Audio

While also not as powerful as it could have been (considering all the ambient sounds the film provides), the stereo soundtrack is clean and workable. The film is in both English and Russian, with English subtitles burned in to the transfer during the Russian dialogue. (Which means they'll disappear if you try to cheat the anamorphic issue by zooming.) A Russian dub is also provided (in stereo), although it's literally nothing more than two people sitting at a desk and talking over the English scenes when necessary. Yikes.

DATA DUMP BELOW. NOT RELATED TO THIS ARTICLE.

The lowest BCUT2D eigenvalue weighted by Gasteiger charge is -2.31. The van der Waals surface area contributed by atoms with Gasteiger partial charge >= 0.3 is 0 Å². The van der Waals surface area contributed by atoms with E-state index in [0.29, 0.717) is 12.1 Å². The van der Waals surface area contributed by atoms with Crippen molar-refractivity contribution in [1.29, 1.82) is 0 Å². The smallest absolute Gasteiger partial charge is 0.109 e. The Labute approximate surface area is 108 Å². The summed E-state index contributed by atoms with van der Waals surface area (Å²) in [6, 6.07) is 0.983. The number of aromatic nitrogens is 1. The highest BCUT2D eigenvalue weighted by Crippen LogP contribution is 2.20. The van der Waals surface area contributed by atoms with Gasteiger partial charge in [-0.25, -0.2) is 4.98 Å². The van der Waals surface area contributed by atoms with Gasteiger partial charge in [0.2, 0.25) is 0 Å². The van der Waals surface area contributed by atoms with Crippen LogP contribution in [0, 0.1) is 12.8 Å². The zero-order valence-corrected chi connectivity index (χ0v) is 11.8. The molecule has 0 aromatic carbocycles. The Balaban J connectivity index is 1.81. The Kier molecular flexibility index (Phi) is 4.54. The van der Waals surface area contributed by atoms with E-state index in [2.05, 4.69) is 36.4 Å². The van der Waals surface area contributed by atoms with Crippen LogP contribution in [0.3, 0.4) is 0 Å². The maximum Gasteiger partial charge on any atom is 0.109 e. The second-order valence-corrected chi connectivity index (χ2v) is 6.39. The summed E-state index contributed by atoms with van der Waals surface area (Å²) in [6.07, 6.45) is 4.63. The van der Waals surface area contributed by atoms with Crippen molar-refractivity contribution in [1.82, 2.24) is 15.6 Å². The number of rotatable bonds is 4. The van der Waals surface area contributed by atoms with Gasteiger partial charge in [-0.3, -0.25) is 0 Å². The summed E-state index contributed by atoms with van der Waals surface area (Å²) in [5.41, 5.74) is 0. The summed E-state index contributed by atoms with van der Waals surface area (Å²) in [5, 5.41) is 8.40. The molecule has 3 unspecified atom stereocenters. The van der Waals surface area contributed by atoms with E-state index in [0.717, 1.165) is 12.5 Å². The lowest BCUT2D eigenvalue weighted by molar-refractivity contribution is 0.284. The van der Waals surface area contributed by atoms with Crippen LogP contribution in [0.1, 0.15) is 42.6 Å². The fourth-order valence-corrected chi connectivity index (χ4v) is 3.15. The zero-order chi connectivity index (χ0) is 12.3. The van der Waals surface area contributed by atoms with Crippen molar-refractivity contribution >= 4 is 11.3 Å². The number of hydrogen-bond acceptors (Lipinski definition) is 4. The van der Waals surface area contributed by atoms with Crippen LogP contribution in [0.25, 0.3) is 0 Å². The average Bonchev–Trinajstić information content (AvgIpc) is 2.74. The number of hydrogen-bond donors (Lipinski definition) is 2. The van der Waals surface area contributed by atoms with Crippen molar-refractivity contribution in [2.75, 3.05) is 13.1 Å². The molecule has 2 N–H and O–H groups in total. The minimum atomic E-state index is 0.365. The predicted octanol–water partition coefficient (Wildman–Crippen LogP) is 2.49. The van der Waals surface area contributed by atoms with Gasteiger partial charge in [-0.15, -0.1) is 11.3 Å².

Extras

The only supplement here is Pemberton's 23-minute 1994 short film "Description of a Struggle," memorable only for its casting of a very young Parker Posey in a major role. It's an obnoxious bit of experimental film student fare, with Pemberton and Posey constantly breaking character to talk about the acting and directing in the very short film you're watching. Lots of jump cuts and pseudo-avant-garde posing abound. Taken from a 16mm source, it's presented in its original 1.33:1 format, with plenty of scratches and a soundtrack that's pretty garbled (although this seems to be intentional).

Final Thoughts

"Beyond the Ocean" is quite problematic and endlessly exasperating, but it's also quite lovely and beguiling when it wants to be. Recommended, but only to those of you who thrill to out-of-the-ordinary cinematic encounters.